Final Thoughts

I have to admit, this is the first book, at least in a long time, that I skimmed a large portion of the book.  I wasn’t enjoying it, but I wanted to finish it.  I kept thinking, and hoping, that the book was worth it.  That something impactful would eventually happen, that it would all pay off in the end.  I was very disappointed.  I didn’t like the characters. The author’s attempts at plot twists were boring and uninspired.  Really, overall, I didn’t find it was worth my time.  Yes, like I said, it was a quick read – I read it probably in about 5 hours (I have a hard time judging since I get distracted while reading and I didn’t time it).  But that doesn’t mean the book had to be boring! I have read books quickly and thoroughly enjoyed it – I felt a need in this book to skim!  It felt like nothing ever happened and when something did it had been chapters! since something last happened.  I will give the series another try, mostly because I bough another one in the same haul so I figured I may as well read it.  I’m hoping this was just a one off for the failed attempt at a relaunch of what I remember as a very good, interesting series.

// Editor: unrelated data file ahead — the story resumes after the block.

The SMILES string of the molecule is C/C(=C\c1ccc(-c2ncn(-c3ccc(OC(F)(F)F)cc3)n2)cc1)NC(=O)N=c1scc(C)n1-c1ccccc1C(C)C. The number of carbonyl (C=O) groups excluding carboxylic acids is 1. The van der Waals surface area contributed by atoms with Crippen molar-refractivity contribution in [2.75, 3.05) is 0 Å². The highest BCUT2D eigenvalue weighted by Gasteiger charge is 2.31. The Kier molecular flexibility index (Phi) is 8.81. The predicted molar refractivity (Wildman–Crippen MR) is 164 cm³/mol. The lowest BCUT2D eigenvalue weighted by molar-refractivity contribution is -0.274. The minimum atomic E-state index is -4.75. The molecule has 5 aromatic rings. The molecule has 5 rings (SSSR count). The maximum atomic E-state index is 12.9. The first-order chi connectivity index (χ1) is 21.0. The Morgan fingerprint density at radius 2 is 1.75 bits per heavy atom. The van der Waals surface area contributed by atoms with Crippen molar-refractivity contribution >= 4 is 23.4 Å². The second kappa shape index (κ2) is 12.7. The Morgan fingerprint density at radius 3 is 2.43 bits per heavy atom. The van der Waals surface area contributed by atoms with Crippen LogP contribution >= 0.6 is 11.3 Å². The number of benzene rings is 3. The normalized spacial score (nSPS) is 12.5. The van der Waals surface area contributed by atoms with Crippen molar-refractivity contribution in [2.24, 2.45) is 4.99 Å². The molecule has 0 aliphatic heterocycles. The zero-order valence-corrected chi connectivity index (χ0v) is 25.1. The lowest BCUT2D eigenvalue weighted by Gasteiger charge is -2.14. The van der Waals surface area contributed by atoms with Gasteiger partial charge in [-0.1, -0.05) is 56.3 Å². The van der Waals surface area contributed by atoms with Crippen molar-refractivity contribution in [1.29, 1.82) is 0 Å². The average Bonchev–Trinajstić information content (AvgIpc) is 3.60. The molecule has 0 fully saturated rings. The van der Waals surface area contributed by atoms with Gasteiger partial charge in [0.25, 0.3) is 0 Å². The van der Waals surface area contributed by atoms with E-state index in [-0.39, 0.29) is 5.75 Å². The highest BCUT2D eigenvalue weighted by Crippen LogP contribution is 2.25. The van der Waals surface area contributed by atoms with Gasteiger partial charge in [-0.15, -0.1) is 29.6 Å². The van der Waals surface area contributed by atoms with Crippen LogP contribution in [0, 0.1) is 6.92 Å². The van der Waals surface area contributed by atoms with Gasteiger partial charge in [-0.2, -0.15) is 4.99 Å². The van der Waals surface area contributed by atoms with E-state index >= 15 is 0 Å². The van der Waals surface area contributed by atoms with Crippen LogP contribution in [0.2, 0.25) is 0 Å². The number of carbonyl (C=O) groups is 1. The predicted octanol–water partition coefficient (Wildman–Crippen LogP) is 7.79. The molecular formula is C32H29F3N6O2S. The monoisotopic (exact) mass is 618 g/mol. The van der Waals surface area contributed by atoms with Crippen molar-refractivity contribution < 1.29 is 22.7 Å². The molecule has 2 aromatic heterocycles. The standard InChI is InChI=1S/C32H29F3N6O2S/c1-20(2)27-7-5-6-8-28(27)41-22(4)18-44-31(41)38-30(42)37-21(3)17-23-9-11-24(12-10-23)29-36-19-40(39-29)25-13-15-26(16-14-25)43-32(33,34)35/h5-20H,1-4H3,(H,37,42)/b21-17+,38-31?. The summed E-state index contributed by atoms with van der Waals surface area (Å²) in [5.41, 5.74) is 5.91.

3 thoughts on “Review: The Dead Boyfriend (Fear Street Relaunch #5) by R. L. Stine

  1. This sounds like such a good read from the synopsis. I love any of R.L. Stine’s work. I remember growing up with the goosebump series and then discovering the Fear Street books. I have a few, although i’ve never read this one. Loved how truthful you were with the review.